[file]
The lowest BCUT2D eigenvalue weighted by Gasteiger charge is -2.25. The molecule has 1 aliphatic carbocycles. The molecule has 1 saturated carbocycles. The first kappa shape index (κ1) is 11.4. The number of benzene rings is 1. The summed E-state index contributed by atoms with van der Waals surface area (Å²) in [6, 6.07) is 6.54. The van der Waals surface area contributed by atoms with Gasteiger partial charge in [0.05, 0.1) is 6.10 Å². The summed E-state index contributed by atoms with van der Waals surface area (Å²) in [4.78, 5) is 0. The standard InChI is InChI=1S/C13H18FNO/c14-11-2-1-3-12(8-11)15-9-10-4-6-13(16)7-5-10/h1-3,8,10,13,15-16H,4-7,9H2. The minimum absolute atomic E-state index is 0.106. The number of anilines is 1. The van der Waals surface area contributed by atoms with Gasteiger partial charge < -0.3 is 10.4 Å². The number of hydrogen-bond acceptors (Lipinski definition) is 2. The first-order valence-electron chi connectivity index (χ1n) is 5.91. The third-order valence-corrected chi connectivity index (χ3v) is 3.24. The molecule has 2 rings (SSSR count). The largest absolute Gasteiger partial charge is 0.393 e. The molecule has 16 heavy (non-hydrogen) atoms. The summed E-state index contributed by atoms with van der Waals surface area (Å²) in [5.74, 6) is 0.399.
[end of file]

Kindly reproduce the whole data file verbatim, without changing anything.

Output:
The lowest BCUT2D eigenvalue weighted by Gasteiger charge is -2.25. The molecule has 1 aliphatic carbocycles. The molecule has 1 saturated carbocycles. The first kappa shape index (κ1) is 11.4. The number of benzene rings is 1. The summed E-state index contributed by atoms with van der Waals surface area (Å²) in [6, 6.07) is 6.54. The van der Waals surface area contributed by atoms with Gasteiger partial charge in [0.05, 0.1) is 6.10 Å². The summed E-state index contributed by atoms with van der Waals surface area (Å²) in [4.78, 5) is 0. The standard InChI is InChI=1S/C13H18FNO/c14-11-2-1-3-12(8-11)15-9-10-4-6-13(16)7-5-10/h1-3,8,10,13,15-16H,4-7,9H2. The minimum absolute atomic E-state index is 0.106. The number of anilines is 1. The van der Waals surface area contributed by atoms with Gasteiger partial charge < -0.3 is 10.4 Å². The number of hydrogen-bond acceptors (Lipinski definition) is 2. The first-order valence-electron chi connectivity index (χ1n) is 5.91. The third-order valence-corrected chi connectivity index (χ3v) is 3.24. The molecule has 2 rings (SSSR count). The largest absolute Gasteiger partial charge is 0.393 e. The molecule has 16 heavy (non-hydrogen) atoms. The summed E-state index contributed by atoms with van der Waals surface area (Å²) in [5.74, 6) is 0.399.